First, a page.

Exorcising the Pope and other wanton acts
The absurdist, destructive tendencies of LTK, and why that makes them Taiwan's greatest band ever
THIS APRIL at Spring Scream, a strange effigy was brought on stage by Loh Tsui Kweh Commune (濁水溪公社) as part of their set. The life-sized doll, which seemed to be made homemade, of stuffed, stitched canvas and old clothes, was tied or duct-taped to a chair with fireworks taped all over it, almost like a hostage and a suicide bomber had been merged into one. And there was no question that by the end of the show, this figure would be totally destroyed, exploded, torn limb from limb, FUBAR, there was no doubt. It's just because LTK shows, especially big ones, always end like that - in a binge of symbolic violence, a mobbed stage, lots of random destruction. The thing I couldn't figure out this time was: who was the effigy supposed to represent anyway?
Hsiao-ko (小柯), LTK's lead singer of 16 years and founding member, told me earlier this week, when I was interviewing him about the band's new album: "That figure? That was the Pope!"
"You know, the leader of the Catholic church in Rome."
I started laughing, at the simple absurdity of it. And it got more absurd the more he explained.
"At that time, the Pope" - Pope John Paul II - "was really sick. So we wanted to help him get rid of his bad luck and recover. That's what the fireworks were for. You know, in Taiwan, we explode fireworks to get rid of evil spirits."
So, in one sense, it was a simple Taoist exorcism ritual. On numerous festival days (the Yenshui Fireworks Festival being the most famous), Taiwanese parade god-figures on palanquins through the streets and pelt them with fireworks, the idea being the explosions will drive off ghosts, evil spirits, plagues, and misfortune in general. And here it was being applied to, yeah, the Pope.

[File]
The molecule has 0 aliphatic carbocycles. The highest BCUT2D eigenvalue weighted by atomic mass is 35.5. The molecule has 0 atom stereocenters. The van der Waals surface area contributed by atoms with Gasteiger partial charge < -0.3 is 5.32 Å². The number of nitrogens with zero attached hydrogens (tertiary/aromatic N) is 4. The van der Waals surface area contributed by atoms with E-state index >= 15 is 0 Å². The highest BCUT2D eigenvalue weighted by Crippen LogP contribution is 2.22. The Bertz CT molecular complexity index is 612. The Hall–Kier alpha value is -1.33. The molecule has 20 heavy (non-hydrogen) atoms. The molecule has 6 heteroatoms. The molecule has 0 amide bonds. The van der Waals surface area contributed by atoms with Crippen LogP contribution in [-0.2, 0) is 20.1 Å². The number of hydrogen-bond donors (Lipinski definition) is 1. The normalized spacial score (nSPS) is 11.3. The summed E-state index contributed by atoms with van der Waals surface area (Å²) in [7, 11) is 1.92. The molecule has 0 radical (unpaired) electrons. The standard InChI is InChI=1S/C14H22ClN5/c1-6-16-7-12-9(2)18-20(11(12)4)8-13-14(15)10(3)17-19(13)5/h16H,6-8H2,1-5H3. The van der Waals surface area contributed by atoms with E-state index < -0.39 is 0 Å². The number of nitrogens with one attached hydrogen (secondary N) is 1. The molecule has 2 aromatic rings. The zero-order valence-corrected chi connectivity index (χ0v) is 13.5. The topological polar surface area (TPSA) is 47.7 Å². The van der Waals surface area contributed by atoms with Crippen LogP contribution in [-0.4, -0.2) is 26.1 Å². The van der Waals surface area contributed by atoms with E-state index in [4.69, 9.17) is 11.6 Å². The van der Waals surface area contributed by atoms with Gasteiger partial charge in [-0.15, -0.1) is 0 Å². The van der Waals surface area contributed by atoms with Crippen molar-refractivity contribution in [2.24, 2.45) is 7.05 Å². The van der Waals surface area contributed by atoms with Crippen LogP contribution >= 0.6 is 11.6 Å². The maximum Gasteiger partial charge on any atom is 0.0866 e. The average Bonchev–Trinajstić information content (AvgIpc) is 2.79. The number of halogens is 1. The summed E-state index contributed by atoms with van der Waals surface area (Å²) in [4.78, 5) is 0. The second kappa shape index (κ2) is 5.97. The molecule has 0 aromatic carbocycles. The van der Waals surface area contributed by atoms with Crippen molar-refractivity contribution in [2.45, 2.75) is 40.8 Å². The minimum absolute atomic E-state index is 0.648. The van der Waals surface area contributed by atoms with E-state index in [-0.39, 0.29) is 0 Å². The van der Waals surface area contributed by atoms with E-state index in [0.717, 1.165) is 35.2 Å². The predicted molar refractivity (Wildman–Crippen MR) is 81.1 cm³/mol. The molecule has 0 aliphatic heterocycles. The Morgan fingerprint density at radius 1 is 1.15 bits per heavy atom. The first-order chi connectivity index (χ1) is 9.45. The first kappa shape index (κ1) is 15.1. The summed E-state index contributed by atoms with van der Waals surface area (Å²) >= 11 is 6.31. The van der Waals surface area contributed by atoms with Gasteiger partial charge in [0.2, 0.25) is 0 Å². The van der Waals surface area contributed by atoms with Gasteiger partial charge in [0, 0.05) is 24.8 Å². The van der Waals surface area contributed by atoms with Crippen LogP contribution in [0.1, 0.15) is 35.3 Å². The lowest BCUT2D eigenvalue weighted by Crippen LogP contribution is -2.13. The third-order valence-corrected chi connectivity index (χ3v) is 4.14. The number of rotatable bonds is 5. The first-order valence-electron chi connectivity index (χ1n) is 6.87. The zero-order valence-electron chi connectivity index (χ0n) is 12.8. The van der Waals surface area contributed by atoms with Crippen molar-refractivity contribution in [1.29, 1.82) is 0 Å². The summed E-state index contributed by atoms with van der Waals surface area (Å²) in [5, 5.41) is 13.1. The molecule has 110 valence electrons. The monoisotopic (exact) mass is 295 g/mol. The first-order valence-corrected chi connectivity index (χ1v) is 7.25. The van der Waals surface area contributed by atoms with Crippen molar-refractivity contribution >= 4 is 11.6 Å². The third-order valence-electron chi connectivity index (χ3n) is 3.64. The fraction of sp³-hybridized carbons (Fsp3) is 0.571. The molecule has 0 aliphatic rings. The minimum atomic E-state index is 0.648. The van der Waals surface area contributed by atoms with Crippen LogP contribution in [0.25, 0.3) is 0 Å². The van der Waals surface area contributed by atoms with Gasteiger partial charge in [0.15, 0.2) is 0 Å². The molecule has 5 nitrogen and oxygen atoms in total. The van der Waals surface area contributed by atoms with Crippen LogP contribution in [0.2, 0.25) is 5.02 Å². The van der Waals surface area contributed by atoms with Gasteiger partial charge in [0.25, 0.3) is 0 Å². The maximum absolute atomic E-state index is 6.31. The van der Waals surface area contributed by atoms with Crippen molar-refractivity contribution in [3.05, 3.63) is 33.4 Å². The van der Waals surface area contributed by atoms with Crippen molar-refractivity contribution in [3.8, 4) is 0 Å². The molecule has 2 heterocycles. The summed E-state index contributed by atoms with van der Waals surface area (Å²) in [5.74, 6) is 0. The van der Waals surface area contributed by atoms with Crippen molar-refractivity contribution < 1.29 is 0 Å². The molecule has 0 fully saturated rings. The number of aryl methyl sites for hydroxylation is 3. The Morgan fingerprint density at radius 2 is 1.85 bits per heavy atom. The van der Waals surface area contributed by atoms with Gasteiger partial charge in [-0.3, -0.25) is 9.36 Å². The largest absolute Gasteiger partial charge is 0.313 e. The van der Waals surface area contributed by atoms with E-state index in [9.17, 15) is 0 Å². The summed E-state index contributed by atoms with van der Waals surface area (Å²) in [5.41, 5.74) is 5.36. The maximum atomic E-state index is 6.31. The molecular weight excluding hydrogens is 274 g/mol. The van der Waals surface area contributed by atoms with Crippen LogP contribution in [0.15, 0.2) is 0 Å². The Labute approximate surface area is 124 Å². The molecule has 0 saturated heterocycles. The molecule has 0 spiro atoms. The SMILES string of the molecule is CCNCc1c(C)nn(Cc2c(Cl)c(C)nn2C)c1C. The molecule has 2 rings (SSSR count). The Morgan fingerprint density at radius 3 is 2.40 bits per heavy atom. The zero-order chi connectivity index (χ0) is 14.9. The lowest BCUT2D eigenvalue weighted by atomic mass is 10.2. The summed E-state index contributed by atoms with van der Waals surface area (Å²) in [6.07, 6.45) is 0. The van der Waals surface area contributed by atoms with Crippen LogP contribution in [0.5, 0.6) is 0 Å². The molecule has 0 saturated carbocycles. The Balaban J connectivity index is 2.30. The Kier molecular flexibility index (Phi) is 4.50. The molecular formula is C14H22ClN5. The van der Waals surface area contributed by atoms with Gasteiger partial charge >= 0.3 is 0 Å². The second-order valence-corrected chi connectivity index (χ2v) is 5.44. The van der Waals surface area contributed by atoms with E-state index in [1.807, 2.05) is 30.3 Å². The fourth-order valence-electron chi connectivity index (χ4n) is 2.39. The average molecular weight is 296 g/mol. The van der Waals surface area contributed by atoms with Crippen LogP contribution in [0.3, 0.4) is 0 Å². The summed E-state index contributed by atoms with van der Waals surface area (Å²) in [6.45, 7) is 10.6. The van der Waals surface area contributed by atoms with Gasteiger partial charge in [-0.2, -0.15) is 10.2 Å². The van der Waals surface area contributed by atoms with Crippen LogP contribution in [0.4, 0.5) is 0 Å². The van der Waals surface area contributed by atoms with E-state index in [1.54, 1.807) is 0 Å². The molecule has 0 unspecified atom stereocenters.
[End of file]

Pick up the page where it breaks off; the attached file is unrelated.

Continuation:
But after the Pope effigy (I'm so glad I finally found out what it was) had been racked by exploding firecrackers, and bottlerockets, and hive rockets - which not so incidentally got much of the crowd ducking for cover - the figure was still in fairly good shape. There was a groove going the whole while, a spare, driving combo of drums and bass with the odd guitar riff coming in on top. LTK pandemonium, you see, always happens to music; they pound out something like a march, with Hsiao-ko screaming slogans, orders, curses, and platitudes over the top of it like some kind of Hitler in Rayban sunglasses (or on some occasions, even in drag), because for LTK, violence is a kind of vehicle, the destruction is going somewhere. And if LTK shows are known for anything, it's that.
"Sometimes we prepare what we're going to destroy. Sometimes we don't prepare anything and the crowd just gets excited," said Hsiao-ko. But whatever the case, "We always have a theme, it's just that not everybody understands what it is."
No shit. And at the same time, I have to hand it to them. The absurdist logic, often pushed to destruction for its own pointless sake, is one of the things that has made LTK truly great, and also made them one of the enduring legends among Taiwanese rock bands. Few if any other local groups have lasted as long - 16 years - and on top if it kept going in underground venues like pubs and festivals without losing the radical intensity and focus of their early years.